Ladder Company 19 was created on April 25, 1905. It was located at 715 East 4th Street, where it had previously been Combination Wagon 2.
The firehouse was built in 1857 - and along with its side yard for the horses - was home to Hand Hose Company 14 (1857-1860). In 1860 the resident company became Engine Company 2 and remained there until 1882. In 1882, it was again re-designated as Hose Company 12 and would remain until it was disbanded in 1893. It then became Combination Wagon 2 - and would remain for 12 years under that designation - until 1905 when it was renamed Ladder Company 19. The firehouse still stands today and is currently the Fitzgerald Post.
On May 2, 1932, Ladder 19 moved to its new home at 700 East Fourth Street - and still resides there today. It is also the home to Engine Company 2. It was built on the corner of K Street and East 4th Street, which had previously been the site of a barn owned and occupied by the Boston Elevated Street Railway. The firehouse is one of four Boston Firehouses built at this time of similiar designs. It is a 3 story building, with the main floor designated for the appartus bays and patrol desk. The second floor has the company offices and quarters for the one officer and four firefighters. The third floor is designated for the living area, including the kitchen, locker room and weight room.
As with all fire departments, the dangerous work comes with tragedy - and Ladder 19 is no exception. On December 8, 1927, Lt. James Gavagan, while responding to Box 7433, was killed in the line of duty. While fighting a fire at 675 East 4th Street - a police station at the time - Lt. Gavagan breathed nitric acid fumes resulting from the photographic section of the police station being involved in the fire.
The second death involves another aspect of Ladder 19 history: the famous (cursed?) White Elephant. The White Elephant was a white 1941 American La France "500 Series" 100' Aerial Ladder truck. There are several theories as to why the Boston Fire Department took delivery of a white apparatus (most widely believed is that it was originally intended for the Denver Fire Department - that used all white apparatus.) Nevertheless, Ladder Company 8 in Fort Hill Square was assigned the truck on - of all days - September 11th, 1941. The truck was the first metal Aerial Ladder truck to be used in Boston and because of it's size and enclosed cab, was criticized by the firefighters assigned to it. Further frustration was heard when the aerial ladder jammed while on a drill and had to be refitted. A little over a year after it's arrival in Boston, on November 15, 1942, the "White Elephant" was involved in a f amous fire in Maverick Square, East Boston, where 6 firefighters were killed and the "White Elephant" was nearly destroyed in the building collapse. The death of these firefighters is often overshadowed by the historical Cocoanut Grove Hotel fire - which occured 2 weeks later - where 492 people were killed.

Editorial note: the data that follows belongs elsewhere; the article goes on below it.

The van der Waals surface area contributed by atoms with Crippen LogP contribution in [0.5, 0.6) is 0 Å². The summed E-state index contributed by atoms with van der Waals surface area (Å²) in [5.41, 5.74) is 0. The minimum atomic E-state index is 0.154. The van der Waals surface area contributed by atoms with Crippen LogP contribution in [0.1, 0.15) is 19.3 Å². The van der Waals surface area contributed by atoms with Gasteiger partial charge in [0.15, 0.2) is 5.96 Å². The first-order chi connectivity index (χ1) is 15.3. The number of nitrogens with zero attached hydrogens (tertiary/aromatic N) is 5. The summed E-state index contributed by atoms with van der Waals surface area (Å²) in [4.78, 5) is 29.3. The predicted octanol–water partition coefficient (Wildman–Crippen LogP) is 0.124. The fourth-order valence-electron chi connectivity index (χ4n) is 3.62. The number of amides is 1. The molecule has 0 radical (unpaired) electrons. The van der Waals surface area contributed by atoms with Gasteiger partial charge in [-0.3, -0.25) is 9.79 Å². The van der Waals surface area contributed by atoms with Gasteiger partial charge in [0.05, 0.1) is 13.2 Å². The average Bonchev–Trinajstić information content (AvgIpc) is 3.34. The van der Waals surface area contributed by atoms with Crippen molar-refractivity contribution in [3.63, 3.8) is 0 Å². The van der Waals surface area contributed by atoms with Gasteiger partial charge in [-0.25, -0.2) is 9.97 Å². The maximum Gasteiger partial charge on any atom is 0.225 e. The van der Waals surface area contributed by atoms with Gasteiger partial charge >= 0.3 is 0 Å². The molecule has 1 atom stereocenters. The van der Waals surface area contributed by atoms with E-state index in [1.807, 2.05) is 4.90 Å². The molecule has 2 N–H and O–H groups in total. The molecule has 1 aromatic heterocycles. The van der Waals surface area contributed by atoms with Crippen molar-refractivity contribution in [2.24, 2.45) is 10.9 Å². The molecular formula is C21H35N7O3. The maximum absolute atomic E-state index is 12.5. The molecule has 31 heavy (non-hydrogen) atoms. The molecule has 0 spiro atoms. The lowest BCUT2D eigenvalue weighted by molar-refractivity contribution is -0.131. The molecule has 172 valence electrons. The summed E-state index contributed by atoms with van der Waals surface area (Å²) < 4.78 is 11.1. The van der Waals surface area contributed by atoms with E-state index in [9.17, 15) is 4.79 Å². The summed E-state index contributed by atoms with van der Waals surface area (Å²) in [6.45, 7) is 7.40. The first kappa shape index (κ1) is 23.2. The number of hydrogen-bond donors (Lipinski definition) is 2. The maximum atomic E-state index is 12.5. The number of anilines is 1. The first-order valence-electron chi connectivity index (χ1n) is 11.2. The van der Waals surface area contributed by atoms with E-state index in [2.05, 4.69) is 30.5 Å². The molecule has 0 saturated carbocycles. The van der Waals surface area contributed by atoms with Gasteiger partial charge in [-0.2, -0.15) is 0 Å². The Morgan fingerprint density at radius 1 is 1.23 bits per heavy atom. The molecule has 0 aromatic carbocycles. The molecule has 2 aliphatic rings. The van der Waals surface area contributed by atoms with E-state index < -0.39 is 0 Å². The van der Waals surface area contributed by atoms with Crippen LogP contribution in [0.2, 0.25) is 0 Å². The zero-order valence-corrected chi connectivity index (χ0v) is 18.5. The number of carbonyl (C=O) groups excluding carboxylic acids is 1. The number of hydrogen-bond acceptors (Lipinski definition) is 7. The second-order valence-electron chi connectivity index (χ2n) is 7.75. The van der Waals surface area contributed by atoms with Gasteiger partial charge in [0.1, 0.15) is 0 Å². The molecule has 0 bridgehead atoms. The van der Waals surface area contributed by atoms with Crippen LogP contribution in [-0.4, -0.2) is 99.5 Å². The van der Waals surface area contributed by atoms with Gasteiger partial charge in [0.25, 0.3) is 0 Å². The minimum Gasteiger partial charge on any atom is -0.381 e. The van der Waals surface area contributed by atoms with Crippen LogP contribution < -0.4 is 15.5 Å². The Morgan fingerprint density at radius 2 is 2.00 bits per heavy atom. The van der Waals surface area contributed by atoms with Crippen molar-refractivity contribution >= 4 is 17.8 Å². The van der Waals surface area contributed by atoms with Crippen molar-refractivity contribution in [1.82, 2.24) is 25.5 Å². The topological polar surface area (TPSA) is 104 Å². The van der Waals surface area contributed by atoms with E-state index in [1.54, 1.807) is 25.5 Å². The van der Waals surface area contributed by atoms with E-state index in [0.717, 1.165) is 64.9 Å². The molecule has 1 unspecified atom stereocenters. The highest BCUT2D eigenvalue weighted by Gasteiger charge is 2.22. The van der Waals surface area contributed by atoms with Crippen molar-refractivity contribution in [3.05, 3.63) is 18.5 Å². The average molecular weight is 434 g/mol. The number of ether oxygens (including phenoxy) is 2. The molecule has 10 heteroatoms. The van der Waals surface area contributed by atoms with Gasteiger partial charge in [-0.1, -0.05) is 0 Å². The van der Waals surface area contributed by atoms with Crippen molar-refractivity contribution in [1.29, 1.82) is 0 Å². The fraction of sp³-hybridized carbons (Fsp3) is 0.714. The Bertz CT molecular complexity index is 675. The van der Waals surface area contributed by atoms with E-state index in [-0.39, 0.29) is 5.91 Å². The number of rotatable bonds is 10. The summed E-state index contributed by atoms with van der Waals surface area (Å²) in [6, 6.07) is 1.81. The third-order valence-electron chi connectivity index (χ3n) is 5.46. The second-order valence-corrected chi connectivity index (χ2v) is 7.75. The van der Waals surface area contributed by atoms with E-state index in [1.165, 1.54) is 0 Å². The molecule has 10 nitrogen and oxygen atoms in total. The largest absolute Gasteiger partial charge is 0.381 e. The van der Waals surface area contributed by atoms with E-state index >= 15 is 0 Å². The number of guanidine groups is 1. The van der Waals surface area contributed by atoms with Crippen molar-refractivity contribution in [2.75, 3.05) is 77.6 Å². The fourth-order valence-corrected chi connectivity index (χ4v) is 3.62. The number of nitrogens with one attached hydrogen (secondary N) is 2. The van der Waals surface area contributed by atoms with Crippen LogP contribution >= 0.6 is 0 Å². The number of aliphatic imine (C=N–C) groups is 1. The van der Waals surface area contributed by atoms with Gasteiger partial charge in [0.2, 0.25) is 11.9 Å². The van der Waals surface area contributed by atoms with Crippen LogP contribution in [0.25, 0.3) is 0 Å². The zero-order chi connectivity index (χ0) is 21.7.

The "White Elephant" was taken out of service and completely rebuilt by American La France. At this time, it was painted red and assigned to Ladder Company 19. Even though it was painted red, it still retained it's nickname and was still believe by some to be cursed. A member of Engine Company 2 once related that he was told not to bring a line up over the aerial ladder as the fire building would collapse. It is said that members of Ladder 19 were not happy about having the "White Elephant." The problems continued with the apparatus, including several untimely "jack-knifing" incidents and problems with the brakes.
American La France sent a representative to inspect the brakes in an attempt to resolve the issue. On
December 3, 1947, while conducting the brake inspection near the Strandway, the truck overturned, killing Firefighter Joseph B. Sullivan - the second and last member of Ladder Company 19 to die in the Line of Duty. Firefighter Arthur Spacone was the tillerman that day and was thrown 30 feet from the wreckage, but survived. Many believed that the curse ended with the destruction of the "White Elephant." More than 12 years later on Christmas Eve, while then assigned to Engine Company 2, Firefighter Spacone was killed in the Line of Duty.